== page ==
BEIJING (Reuters) – Global coordination is important as the world economy undergoes changes, including the latest increase in U.S. interest rates earlier this month, China’s Vice Finance Minister Zhu Guangyao said ahead of a G20 summit of leaders in July.
As the global economy stabilises, major countries need to normalise their interest rates, although this is happening at a very slow pace, Zhu told reporters in Beijing on Thursday.
“We need to closely monitor how the normalisation of interest rates in major economies will impact global capital markets,” said Zhu.
The U.S. Federal Reserve has raised interest rates four times as part of a normalization of monetary policy that began in December 2015. The central bank had pushed rates to near zero in response to the financial crisis a decade ago.
Zhu said the new global macroeconomic environment makes it even more important for global coordination through channels like the G20, which will convene in Hamburg next month.
Earlier this week, the Bank for International Settlements (BIS), an umbrella body for leading central banks, said in one of its most upbeat annual reports for years that major central banks should press ahead with interest rate increases.
Policymakers should take advantage of the improving economic outlook and its surprisingly negligible effect on inflation to accelerate the “great unwinding” of quantitative easing programmes and record low interest rates, the BIS said.
The Chinese central bank guided market interest rates higher in the first quarter, including immediately after a Fed rate hike in March. The move was partly an effort to counter pressure on the yuan from capital outflows, analysts say.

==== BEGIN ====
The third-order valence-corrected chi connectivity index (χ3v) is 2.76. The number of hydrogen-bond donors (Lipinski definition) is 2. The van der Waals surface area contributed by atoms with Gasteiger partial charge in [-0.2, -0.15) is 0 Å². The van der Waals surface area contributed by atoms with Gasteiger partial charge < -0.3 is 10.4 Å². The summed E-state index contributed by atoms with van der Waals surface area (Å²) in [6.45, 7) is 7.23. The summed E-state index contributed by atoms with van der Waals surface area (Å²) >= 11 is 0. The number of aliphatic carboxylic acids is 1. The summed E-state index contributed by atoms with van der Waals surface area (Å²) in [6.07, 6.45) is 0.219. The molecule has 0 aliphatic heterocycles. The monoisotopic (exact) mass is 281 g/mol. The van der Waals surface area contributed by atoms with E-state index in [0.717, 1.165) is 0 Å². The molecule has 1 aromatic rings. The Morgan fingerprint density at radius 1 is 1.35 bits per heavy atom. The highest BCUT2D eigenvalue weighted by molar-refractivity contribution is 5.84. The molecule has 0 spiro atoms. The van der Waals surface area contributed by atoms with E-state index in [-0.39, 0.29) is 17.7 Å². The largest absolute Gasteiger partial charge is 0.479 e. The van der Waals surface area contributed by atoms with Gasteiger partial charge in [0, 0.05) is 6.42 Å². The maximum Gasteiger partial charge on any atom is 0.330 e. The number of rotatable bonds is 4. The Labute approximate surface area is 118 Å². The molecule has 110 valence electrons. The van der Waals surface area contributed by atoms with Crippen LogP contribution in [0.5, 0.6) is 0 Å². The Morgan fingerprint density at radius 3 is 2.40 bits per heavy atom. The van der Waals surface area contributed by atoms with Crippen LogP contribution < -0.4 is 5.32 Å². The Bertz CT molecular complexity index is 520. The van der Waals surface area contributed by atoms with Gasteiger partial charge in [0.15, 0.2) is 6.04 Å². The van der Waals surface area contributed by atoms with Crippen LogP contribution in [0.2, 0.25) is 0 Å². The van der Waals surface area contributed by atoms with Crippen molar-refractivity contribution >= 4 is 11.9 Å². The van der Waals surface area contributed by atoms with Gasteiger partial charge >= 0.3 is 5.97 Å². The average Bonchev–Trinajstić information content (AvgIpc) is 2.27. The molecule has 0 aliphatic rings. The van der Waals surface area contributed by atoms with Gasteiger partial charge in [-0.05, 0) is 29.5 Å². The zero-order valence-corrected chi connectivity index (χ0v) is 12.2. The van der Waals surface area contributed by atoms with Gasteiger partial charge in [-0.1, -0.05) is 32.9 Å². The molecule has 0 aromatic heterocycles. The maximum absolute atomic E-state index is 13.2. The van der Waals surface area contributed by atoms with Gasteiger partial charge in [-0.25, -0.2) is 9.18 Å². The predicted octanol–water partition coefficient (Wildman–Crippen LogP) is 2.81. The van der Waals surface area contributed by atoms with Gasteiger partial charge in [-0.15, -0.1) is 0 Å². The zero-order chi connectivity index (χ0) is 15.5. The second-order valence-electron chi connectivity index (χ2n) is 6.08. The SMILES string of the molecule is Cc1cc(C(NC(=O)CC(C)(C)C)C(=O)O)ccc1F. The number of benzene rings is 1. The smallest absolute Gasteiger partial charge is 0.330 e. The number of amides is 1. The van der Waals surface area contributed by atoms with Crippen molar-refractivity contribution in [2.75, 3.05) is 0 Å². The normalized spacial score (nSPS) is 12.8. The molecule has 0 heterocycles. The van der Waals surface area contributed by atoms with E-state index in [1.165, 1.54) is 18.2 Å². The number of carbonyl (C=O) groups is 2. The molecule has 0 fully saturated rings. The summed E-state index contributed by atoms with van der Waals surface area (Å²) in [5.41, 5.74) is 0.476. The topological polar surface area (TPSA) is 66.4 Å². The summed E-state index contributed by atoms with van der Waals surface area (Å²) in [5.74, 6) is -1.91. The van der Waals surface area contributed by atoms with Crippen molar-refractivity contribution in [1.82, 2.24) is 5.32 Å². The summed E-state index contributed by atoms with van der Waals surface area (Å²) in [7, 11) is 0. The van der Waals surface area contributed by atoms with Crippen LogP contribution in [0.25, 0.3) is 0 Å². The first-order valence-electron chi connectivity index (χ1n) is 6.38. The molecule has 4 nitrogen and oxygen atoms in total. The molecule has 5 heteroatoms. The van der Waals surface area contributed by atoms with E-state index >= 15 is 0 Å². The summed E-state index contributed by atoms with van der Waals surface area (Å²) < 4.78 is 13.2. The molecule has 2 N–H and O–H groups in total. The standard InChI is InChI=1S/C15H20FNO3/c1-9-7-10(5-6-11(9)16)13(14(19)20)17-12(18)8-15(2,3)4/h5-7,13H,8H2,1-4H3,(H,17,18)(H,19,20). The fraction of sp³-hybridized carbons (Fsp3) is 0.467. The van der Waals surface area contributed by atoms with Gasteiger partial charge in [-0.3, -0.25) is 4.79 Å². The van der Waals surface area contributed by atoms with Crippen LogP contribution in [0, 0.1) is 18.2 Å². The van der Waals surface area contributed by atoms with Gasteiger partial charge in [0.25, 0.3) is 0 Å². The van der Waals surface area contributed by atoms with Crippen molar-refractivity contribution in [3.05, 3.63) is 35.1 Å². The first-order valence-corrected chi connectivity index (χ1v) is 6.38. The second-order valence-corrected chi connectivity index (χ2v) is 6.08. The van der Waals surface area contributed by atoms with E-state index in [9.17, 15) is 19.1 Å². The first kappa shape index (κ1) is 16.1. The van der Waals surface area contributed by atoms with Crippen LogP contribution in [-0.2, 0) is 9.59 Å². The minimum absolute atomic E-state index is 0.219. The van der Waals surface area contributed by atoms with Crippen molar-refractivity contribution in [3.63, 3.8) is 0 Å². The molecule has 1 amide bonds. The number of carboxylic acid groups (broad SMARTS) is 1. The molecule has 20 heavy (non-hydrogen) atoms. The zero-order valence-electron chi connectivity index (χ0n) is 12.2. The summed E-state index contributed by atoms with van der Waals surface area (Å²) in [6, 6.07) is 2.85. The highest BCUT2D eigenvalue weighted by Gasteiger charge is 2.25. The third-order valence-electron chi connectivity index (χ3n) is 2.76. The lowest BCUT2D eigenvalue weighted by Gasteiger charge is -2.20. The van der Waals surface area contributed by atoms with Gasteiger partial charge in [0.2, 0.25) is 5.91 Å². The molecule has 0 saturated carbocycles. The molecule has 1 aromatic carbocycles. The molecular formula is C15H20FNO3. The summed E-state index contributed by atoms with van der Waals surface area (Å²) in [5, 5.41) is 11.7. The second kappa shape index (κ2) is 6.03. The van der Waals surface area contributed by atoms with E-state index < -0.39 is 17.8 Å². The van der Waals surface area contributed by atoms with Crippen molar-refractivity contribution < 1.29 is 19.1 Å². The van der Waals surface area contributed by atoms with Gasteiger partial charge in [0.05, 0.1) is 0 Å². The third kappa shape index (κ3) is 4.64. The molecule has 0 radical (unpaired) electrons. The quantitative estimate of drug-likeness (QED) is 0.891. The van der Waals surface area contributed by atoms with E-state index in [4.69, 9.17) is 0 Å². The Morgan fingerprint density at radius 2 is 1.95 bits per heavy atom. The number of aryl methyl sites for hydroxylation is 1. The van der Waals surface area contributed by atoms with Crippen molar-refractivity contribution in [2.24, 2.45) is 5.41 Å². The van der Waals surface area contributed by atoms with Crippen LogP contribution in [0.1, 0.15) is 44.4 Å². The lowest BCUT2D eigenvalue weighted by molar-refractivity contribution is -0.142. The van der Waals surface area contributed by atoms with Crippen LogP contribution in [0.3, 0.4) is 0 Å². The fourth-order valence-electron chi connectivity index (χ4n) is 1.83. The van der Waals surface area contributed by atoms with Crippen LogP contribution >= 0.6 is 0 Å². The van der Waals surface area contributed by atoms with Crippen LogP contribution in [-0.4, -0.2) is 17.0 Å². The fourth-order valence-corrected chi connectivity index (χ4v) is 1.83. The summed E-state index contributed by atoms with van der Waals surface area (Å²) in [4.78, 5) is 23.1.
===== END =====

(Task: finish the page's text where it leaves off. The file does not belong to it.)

The People’s Bank of China last adjusted its policy rates in October 2015.
Efforts to rein in North Korea’s nuclear and missile programmes are likely to be a focus in bilateral meetings President Xi Jinping might hold during the G20.
Asked if Xi would meet U.S. President Donald Trump, South Korean President Moon Jae-in, or Japan’s Prime Minister Shinzo Abe at the summit, Vice Foreign Minister Li Baodong said schedules were still being arranged.
Li reiterated that China wants to resolve the situation on the Korean peninsula through dialogue.
Trump is growing increasingly frustrated with China over its inaction on North Korea, according to senior U.S. administration officials, though Beijing has repeatedly said its influence over Pyongyang is limited and that it is doing all it can.
(Reporting by Sue-Lin Wong and Michael Martina; Writing by Ryan Woo; Editing by Michael Perry)